If you’re planning on moving to Singapore for work or you’re new to the job market, here’s some useful information to help you.
28 March 2017| Last updated on 3 April 2017
Singapore has one of the fastest growing economies and a high standard of living, which makes it attractive for many expats.
There are many benefits of working in Singapore as expat, including open recruitment policies, low personal taxation and an English speaking environment.
Where to look for jobs
There are a number of ways to search for a job in Singapore. The most commons one are the following:
Online job portals
Make use of the many popular job portals out there as they are commonly used in the country. Alternatively there are also sites specific to Singapore. The government has a directory that lists several public service and other government jobs. If you have a specific company in mind, make sure to check their website as they might have a career section.
There are several job fairs that take place throughout the year and they’re a great opportunity to find specific jobs. One of the largest ones is hosted by the Singapore Professional Centre (SPC) on a yearly basis.
SEE ALSO: 25 signs you’ve adapted to being an expat in Singapore
Print isn’t completely dead! Sift through some of the newspapers as some of them have a classifieds section for jobs. For instance, the Straits Times, an English newspaper, has this section every weekend.
Using a recruitment company can be a great way of getting help in finding the right job for you. Make sure it’s a reputable agency and remember that they will never ask cash as they work for the employer and get paid by them only.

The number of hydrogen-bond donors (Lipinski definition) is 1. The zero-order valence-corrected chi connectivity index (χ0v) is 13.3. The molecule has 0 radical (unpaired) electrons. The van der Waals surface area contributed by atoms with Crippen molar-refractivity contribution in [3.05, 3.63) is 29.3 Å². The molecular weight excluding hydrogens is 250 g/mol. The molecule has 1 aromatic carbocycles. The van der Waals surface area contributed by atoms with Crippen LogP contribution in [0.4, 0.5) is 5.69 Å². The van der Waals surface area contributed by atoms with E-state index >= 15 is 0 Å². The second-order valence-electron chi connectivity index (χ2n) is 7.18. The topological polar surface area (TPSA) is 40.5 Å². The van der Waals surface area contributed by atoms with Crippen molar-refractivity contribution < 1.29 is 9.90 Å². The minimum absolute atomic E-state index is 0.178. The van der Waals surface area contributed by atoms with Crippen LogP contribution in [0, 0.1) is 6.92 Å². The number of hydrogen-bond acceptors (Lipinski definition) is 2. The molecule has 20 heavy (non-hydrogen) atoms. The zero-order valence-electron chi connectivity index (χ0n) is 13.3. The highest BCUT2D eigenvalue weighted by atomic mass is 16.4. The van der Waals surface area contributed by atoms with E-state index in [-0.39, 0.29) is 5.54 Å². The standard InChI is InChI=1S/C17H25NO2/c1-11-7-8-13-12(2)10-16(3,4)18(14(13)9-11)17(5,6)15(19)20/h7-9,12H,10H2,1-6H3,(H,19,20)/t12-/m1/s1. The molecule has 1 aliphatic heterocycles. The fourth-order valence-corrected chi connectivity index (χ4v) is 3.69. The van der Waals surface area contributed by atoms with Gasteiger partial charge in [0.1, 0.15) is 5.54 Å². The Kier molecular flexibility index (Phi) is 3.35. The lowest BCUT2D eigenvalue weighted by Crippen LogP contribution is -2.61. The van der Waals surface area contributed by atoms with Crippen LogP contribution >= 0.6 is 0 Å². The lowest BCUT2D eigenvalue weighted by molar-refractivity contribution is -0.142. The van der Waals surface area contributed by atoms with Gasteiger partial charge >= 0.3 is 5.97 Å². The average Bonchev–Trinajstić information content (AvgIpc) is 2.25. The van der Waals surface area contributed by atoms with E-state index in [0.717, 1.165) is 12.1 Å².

Just like many other parts of the word, networking remains one of the best ways to land a job. Knowing the right people can go a long way. Even if you’re new, simply attending many of the expats events or networking events that take place can be useful.
Working hours and holidays
The normal work week in Singapore is from Monday to Friday 9 am to 5 pm. Depending on your line of work, there can be a half day on Saturday from 1 am to 1 pm. The maximum required hours are 44 hours per week.
There are 11 public holidays, including Easter and Christmas. Expecting mothers are entitled to four weeks before and eight weeks immediately after birth, totalling twelve weeks of maternity leave.
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If you have been in the country for at least 183 days (6 months), you are considered a resident for tax purposes. Resident income tax rates are based on income. The rates start at 0% for an income of SG$20,000 and the maximum is 22% if you’re earning in excess of SG$320,000. Tax rebates and reliefs are given.
If you are a non-resident, as in you’ve been there for less than 6 months, the employment income is taxed at flat rate of 15% or the progressive resident tax rates, whichever is higher. Non-residents are not eligible to apply for personal relief.
Setting up your own business
Many expats go to Singapore to become entrepreneurs and make their business ideas a reality. If you’re thinking of opening you own business, here’s what you’ll need:
1. Before anything, make sure your business meets the requirements.
2. Register your business with the Accounting and Corporate Regulatory Authority (ACRA) as a private limited company. You will need to provide a bank statement of proof that your company has SG$50,000 in paid-up capital. You can register here.
3. Pay the registration fee of SG$15 for the name and SG$200 to incorporate the company. You should get the approval within 15 minutes of doing it online.
4. Within max 6 months of registration, apply for an EntrePass from the Ministry of Manpower (MOM). This will include a detailed business plan and financial projections.
5. Pay the application fee of SG$70.
6. If successful, you will receive an Approval-in-Principle letter within six weeks.